“It’s unclear what the long-term implications of this overstimulation are on our brains, but in my private practice working with executive clients, I have observed that this interferes with our ability to sustain attention, regulate our emotions in non-avoidant ways, and enjoy simple tasks that seem boring by comparison,” Sepah wrote. “We may be getting too much of a good thing, especially when dopamine reinforces behaviors that are out of line with our values.” He also links dopamine release to addiction: “Even behaviors such as gaming or gambling can become problematic and addictive through the reinforcement that dopamine brings.” MEL spoke to Sepah, who admitted the term “dopamine fasting” was more about provoking a reaction than maintaining accuracy. “The term is technically incorrect, but ‘stimulus control 101 for dealing with addictive behavior’ just doesn’t have the same ring to it,” he said.

But Jaime Castrellon, whose research on dopamine’s impact on value computation and self-control has been published in the Journal of Neuroscience, took issue with the language in Sepah’s dopamine fast article equating pleasure-seeking with addiction.

“Engaging in everyday activities is typically normal and should not be compared to substance or behavioral addictions,” Castrellon said over email. “Generally, higher levels of dopamine has been linked to positive feelings like excitement and ‘wanting’ to engage in something pleasurable. These feelings support learning positive outcomes from past decisions and keep us motivated for future ones.”

Sepah’s article states that dopamine fasting is not a one-size-fits-all practice, because not everyone derives pleasure from the same stimuli. But he suggests a few basics for fasters to cut out: sex, internet use, shopping, pleasure eating, thrill-seeking, and recreational drugs.

Richard’s dopamine fasting approach is more restrictive: He cuts out all activities besides writing, taking walks, and drinking water. The YouTuber said that although he’s only dopamine fasted three times in his life, it’s been a restorative experience every time. “It’s kind of like a reset button,” Richard said. The day after a dopamine fast, he said, his motivation is always sharper than before. “You end up doing all the things you ‘should’ be doing. Since you just spent a whole day doing nothing, anything sounds fun.”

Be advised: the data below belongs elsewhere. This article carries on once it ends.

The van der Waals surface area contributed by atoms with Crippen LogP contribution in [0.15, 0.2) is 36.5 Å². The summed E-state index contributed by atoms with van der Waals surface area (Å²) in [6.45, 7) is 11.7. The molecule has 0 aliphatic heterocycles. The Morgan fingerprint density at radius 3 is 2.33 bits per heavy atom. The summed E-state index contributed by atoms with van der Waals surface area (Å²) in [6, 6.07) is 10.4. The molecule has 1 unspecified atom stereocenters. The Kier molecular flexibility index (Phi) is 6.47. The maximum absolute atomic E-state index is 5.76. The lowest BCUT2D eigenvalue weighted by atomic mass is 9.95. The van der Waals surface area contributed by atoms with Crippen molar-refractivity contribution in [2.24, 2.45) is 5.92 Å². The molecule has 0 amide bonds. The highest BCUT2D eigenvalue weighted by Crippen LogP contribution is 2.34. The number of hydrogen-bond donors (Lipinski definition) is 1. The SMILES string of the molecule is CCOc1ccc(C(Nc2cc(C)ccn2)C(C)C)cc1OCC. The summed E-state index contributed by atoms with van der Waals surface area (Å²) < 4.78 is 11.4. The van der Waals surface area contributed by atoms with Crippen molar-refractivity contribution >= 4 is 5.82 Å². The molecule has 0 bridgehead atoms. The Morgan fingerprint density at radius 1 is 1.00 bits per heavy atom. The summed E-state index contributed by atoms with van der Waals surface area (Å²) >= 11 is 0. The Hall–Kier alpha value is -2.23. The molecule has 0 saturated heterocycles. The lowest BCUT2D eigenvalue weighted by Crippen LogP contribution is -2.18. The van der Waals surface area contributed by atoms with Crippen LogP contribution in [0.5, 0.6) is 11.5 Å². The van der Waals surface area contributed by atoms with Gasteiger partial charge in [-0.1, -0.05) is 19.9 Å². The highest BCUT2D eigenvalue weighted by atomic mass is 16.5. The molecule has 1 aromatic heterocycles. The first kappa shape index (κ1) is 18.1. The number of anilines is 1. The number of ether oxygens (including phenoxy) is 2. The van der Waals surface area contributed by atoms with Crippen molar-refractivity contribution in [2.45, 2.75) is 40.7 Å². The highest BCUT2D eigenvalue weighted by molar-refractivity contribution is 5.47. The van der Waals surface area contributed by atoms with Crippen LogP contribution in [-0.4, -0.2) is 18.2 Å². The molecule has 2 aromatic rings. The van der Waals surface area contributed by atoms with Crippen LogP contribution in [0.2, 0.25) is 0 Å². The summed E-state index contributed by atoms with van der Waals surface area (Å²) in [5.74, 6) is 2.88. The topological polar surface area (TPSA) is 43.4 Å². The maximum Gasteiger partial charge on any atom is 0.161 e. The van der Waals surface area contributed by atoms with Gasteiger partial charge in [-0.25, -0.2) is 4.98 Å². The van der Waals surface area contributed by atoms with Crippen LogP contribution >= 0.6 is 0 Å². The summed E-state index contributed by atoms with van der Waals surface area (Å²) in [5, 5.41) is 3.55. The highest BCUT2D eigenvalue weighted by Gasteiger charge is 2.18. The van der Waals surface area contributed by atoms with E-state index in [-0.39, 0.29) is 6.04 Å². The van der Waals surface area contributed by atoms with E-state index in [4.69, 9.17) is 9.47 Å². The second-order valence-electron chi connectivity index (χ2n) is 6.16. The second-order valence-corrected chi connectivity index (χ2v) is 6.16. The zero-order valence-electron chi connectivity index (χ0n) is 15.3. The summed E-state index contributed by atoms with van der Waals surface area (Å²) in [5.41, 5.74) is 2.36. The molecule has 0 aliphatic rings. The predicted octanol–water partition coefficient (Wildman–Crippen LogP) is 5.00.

Castrellon said temporary abstinence may not affect dopamine levels, especially if you’re taking time off from fun by staying home all day, in familiar territory. “We would still expect to see dopamine release in response to cues in the environment,” he said. “Maybe you don’t turn on Netflix when you get home, but just seeing the TV itself triggers dopamine to release because it’s been associated with watching Netflix.”

Castrellon did add that if dopamine fasting were to impact the brain’s levels of the neurotransmitter, it could have a “reset” effect, just not the same one Richard described feeling. “If abstaining from everyday pleasurable activities and goods did have an effect, we would actually expect the brain to re-calibrate and become more sensitive to whatever rewards you’re still getting—like water or plain food, since those would now be the only thing left to give you pleasure,” he said. But, due in part to the fact that everyone has different brain chemistry, there’s no formal research on this subject in particular; so far, we’ve only got lifestyle bro pseudo-trip diaries to work off of.

From a mental health perspective, Mramor said a dopamine fast could also be a useful tool for gaining perspective on your habits and establishing boundaries with yourself. “Anyone taking a break will begin to notice the many times a day they indulged (‘I would have been eating junk food right now,’ or ‘I would have had my phone on all night’), raising conscious awareness of their behavior and the destructive level of it,” she said. Of course, this leaves open the possibility of extreme abstinence. I’d say it’s only a matter of time before we hear about someone heading out into the desert to forgo fun permanently, but they since they’d have sworn off posting forever, we’d never even know about it.

Richard, for his part, acknowledged that dopamine fasting’s benefits could absolutely be rooted in the placebo effect, but still encouraged anyone considering it to give it a try. “There’s really no risk—it’s not like a change in diet, or some sort of medication or supplement,” he said. “After you do it, you’ll know whether or not it works. You can’t really get hurt from doing nothing.”

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This article originally appeared on VICE US.

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Dopamine fasting